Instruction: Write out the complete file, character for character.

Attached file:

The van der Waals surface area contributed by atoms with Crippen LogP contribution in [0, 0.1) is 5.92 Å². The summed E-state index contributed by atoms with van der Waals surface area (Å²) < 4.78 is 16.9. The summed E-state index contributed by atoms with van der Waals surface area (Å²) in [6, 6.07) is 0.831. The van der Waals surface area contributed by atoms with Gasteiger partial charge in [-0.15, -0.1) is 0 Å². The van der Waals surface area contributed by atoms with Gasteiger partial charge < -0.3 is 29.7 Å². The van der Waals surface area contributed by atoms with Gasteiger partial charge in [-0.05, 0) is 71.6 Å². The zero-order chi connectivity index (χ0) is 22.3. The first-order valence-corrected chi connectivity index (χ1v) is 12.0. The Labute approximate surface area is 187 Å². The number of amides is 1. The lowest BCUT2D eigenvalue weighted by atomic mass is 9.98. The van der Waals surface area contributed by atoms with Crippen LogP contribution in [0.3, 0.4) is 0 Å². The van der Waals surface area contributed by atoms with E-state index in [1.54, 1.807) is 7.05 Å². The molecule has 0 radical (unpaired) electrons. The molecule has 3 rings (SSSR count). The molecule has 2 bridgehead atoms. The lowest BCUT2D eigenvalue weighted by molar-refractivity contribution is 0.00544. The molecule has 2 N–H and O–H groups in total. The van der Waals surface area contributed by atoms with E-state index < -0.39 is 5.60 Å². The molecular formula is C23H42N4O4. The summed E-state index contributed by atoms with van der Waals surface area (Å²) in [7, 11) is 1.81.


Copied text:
The van der Waals surface area contributed by atoms with Crippen LogP contribution in [0, 0.1) is 5.92 Å². The summed E-state index contributed by atoms with van der Waals surface area (Å²) < 4.78 is 16.9. The summed E-state index contributed by atoms with van der Waals surface area (Å²) in [6, 6.07) is 0.831. The van der Waals surface area contributed by atoms with Gasteiger partial charge in [-0.15, -0.1) is 0 Å². The van der Waals surface area contributed by atoms with Gasteiger partial charge < -0.3 is 29.7 Å². The van der Waals surface area contributed by atoms with Gasteiger partial charge in [-0.05, 0) is 71.6 Å². The zero-order chi connectivity index (χ0) is 22.3. The first-order valence-corrected chi connectivity index (χ1v) is 12.0. The Labute approximate surface area is 187 Å². The number of amides is 1. The lowest BCUT2D eigenvalue weighted by atomic mass is 9.98. The van der Waals surface area contributed by atoms with Crippen LogP contribution in [0.3, 0.4) is 0 Å². The van der Waals surface area contributed by atoms with E-state index in [1.54, 1.807) is 7.05 Å². The molecule has 0 radical (unpaired) electrons. The molecule has 3 rings (SSSR count). The molecule has 2 bridgehead atoms. The lowest BCUT2D eigenvalue weighted by molar-refractivity contribution is 0.00544. The molecule has 2 N–H and O–H groups in total. The van der Waals surface area contributed by atoms with E-state index < -0.39 is 5.60 Å². The molecular formula is C23H42N4O4. The summed E-state index contributed by atoms with van der Waals surface area (Å²) in [7, 11) is 1.81.